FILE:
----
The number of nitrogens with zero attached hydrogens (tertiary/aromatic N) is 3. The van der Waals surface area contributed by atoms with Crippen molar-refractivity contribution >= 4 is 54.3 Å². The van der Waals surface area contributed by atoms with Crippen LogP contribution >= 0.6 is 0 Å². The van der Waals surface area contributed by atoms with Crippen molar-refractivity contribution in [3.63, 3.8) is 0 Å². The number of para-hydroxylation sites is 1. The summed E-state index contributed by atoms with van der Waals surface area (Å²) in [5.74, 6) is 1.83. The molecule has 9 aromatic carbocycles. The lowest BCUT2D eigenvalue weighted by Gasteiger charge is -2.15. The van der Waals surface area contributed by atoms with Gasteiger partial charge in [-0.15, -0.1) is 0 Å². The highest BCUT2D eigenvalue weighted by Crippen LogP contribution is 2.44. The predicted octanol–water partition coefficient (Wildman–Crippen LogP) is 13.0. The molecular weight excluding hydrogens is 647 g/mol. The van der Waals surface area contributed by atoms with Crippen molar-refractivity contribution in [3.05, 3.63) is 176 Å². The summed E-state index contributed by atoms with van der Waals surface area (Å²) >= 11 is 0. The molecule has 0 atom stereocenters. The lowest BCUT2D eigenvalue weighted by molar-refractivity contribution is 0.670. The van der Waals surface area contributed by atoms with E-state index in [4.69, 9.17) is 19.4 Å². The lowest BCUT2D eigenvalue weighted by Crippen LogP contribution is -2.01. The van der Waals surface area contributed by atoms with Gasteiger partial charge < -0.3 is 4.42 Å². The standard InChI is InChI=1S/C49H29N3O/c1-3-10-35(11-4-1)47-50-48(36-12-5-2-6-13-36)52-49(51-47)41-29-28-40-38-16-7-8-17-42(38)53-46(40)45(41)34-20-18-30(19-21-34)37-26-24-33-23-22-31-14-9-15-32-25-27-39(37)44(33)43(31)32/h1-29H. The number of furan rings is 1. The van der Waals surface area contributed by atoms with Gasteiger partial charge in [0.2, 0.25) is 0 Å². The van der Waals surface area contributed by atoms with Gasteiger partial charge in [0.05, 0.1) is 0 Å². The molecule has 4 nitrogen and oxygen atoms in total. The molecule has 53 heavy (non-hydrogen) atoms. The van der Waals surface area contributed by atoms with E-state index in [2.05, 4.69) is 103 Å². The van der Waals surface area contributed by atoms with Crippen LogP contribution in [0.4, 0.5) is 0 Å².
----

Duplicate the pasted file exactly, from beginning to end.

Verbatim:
The number of nitrogens with zero attached hydrogens (tertiary/aromatic N) is 3. The van der Waals surface area contributed by atoms with Crippen molar-refractivity contribution >= 4 is 54.3 Å². The van der Waals surface area contributed by atoms with Crippen LogP contribution >= 0.6 is 0 Å². The van der Waals surface area contributed by atoms with Crippen molar-refractivity contribution in [3.63, 3.8) is 0 Å². The number of para-hydroxylation sites is 1. The summed E-state index contributed by atoms with van der Waals surface area (Å²) in [5.74, 6) is 1.83. The molecule has 9 aromatic carbocycles. The lowest BCUT2D eigenvalue weighted by Gasteiger charge is -2.15. The van der Waals surface area contributed by atoms with Gasteiger partial charge in [-0.15, -0.1) is 0 Å². The highest BCUT2D eigenvalue weighted by Crippen LogP contribution is 2.44. The predicted octanol–water partition coefficient (Wildman–Crippen LogP) is 13.0. The molecular weight excluding hydrogens is 647 g/mol. The van der Waals surface area contributed by atoms with Crippen molar-refractivity contribution in [3.05, 3.63) is 176 Å². The summed E-state index contributed by atoms with van der Waals surface area (Å²) >= 11 is 0. The molecule has 0 atom stereocenters. The lowest BCUT2D eigenvalue weighted by molar-refractivity contribution is 0.670. The van der Waals surface area contributed by atoms with E-state index in [4.69, 9.17) is 19.4 Å². The lowest BCUT2D eigenvalue weighted by Crippen LogP contribution is -2.01. The van der Waals surface area contributed by atoms with Gasteiger partial charge < -0.3 is 4.42 Å². The standard InChI is InChI=1S/C49H29N3O/c1-3-10-35(11-4-1)47-50-48(36-12-5-2-6-13-36)52-49(51-47)41-29-28-40-38-16-7-8-17-42(38)53-46(40)45(41)34-20-18-30(19-21-34)37-26-24-33-23-22-31-14-9-15-32-25-27-39(37)44(33)43(31)32/h1-29H. The number of furan rings is 1. The van der Waals surface area contributed by atoms with Gasteiger partial charge in [0.2, 0.25) is 0 Å². The van der Waals surface area contributed by atoms with Gasteiger partial charge in [0.05, 0.1) is 0 Å². The molecule has 4 nitrogen and oxygen atoms in total. The molecule has 53 heavy (non-hydrogen) atoms. The van der Waals surface area contributed by atoms with E-state index in [2.05, 4.69) is 103 Å². The van der Waals surface area contributed by atoms with Crippen LogP contribution in [0.4, 0.5) is 0 Å².